One of the main advantages of VyprVPN is its proprietary Chameleon security protocol which can help bypass VPN blocking, scrambling OpenVPN packet metadata to ensure it’s safe from the tendrils of deep packet inspection.
VyprVPN is a tier-1 VPN network, which means the outfit owns all of its servers. There are enough of them to ensure good performance (14 are located in Asia), along with solid support for mobile operating systems, and 24/7 live chat for troubleshooting.
The much-praised Chameleon protocol is excluded from the basic plan, which offers three simultaneous connections. On top of that, it is expensive, and there is no refund, but you do have a 30-day money back guarantee. Despite the cost, what’s on offer here could well be worth paying for – your best bet is the annual Premium plan to make sure you get the benefit from Chameleon, and save the most money. The packages available are:
Number of servers: 2,000+ | Server locations: 180+ | IP addresses: 300,000+ | Maximum devices supported: 5
Tonnes of servers
Specific China support
Reports of usability issues
PureVPN is a relatively old head in the VPN game, and so it’s no surprise to see that it’s ahead of the game when it comes to China. It’s built up an alarming number of servers over the years (there are 120 servers in Asia, four of them in China), that you can use across five of your or your family’s chosen devices.
PureVPN takes the ‘VPN for dummies’ approach to its user interface, and we’re not complaining. Choosing a Purpose option displays a list of tasks you might want to carry out – among them being optimized for China. It takes the pain out of trying to work out how to get connected. It’s well worth experimenting with before you set off on your Asian excursion.
And the support options are similarly focused. Pure has a dedicated ‘For Users in China’ section on its support pages, with reams of tricks, tips and information for getting the best of the VPN while you’re there. That said, good supported is essential with Pure – one of its only downsides is the number of user issues we see reported across the web. At the moment, there is a limited 5-year plan which gives you the absolute best savings. The packages available are:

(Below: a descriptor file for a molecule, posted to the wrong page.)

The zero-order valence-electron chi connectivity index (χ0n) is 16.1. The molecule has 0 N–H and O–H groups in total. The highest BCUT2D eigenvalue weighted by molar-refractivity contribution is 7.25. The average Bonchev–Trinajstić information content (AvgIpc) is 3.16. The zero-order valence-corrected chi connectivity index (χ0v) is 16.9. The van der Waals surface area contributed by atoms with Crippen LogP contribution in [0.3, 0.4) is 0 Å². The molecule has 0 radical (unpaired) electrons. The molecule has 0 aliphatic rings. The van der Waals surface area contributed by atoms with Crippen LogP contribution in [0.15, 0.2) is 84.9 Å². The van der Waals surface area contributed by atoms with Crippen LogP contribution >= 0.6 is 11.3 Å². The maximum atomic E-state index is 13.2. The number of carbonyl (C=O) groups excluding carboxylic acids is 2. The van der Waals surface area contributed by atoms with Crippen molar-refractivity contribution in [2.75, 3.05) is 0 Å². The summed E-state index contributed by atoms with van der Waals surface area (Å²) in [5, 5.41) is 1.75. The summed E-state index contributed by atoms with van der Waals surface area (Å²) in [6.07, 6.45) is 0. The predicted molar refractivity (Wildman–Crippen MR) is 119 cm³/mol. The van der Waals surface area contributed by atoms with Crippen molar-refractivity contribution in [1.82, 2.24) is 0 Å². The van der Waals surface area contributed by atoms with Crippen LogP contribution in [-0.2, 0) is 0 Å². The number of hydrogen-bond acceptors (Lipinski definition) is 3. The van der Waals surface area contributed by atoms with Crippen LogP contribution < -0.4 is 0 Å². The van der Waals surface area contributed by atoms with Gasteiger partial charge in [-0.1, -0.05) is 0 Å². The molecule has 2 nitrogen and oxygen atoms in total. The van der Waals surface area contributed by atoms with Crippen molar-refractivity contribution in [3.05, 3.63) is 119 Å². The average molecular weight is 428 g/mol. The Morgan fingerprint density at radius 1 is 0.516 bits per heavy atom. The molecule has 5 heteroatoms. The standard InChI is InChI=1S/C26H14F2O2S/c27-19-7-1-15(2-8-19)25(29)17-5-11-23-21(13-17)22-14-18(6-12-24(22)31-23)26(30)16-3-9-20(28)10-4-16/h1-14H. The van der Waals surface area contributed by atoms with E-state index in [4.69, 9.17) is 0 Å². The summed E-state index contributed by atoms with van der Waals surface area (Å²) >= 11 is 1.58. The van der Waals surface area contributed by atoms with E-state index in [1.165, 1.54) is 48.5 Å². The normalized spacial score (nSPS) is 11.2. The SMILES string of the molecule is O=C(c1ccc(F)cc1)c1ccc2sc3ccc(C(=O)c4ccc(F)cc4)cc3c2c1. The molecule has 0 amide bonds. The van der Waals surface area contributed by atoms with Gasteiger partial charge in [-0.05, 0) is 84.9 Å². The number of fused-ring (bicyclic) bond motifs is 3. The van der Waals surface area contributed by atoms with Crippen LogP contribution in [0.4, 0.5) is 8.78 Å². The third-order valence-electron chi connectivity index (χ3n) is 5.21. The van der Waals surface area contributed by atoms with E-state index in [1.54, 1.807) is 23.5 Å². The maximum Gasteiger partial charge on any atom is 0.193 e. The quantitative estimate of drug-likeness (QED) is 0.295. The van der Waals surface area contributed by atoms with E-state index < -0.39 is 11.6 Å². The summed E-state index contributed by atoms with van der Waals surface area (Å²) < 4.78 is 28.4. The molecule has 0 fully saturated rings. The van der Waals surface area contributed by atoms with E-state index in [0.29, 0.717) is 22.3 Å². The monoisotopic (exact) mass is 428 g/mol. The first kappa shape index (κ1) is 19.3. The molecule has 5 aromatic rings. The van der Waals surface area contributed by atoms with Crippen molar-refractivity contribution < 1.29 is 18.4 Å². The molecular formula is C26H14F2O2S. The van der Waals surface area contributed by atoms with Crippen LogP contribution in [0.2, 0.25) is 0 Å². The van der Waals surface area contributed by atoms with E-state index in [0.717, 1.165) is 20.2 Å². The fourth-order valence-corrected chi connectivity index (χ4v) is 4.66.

5. Buffered VPN
Ideal for streaming video and games
Number of servers: N/A | Server locations: 37 | IP addresses: N/A | Maximum devices supported: 5
Not as reliable on mobile clients
A tad expensive
The Hungarian VPN Buffered offers a rather enjoyable experience that’s easy to set up. The provider has a special version of the application that allows the use in China, but it’s only available on desktop clients. While there are dedicated clients for mobile devices, they are missing the above mentioned feature, so there might be issues when trying to use the service in China.
There are several servers in Asia which make for reliable and speedy performance, and you get round-the-clock technical support.
Also handy is the Test Firewall element found in the Windows client. This function allows running a port discovery, which will show all of the available ports on the network a user is connecting through. That certainly helps with getting past the pesky Great Firewall.
Buffered VPN is somewhat expensive, but you do get the 30-day money back guarantee, and the 2-year plan provides the best value. The packages available are:
How to choose the best VPN for China
Dealing with this level of censorship of the net is far from easy, but some VPNs are willing to tackle the problem, having proven methods of maintaining uptime in a difficult online climate. Obviously you need to look for a capable provider in this respect, and pick out a reliable VPN, too.
Choosing one with high quality customer support is also important, for when downtime does rear its ugly head. And obviously the number and range of available servers (particularly those in Asia) will help you obtain a better, faster connection. Tight security and privacy is, as ever, a primary consideration as well.
Note: China’s official ban on VPNs came into effect on March 31 2018, but at the time of writing, we haven’t received notice from any VPN providers acknowledging that their offerings will be affected.
- Want something without paying? These are the best free VPNs (although they may not work in China)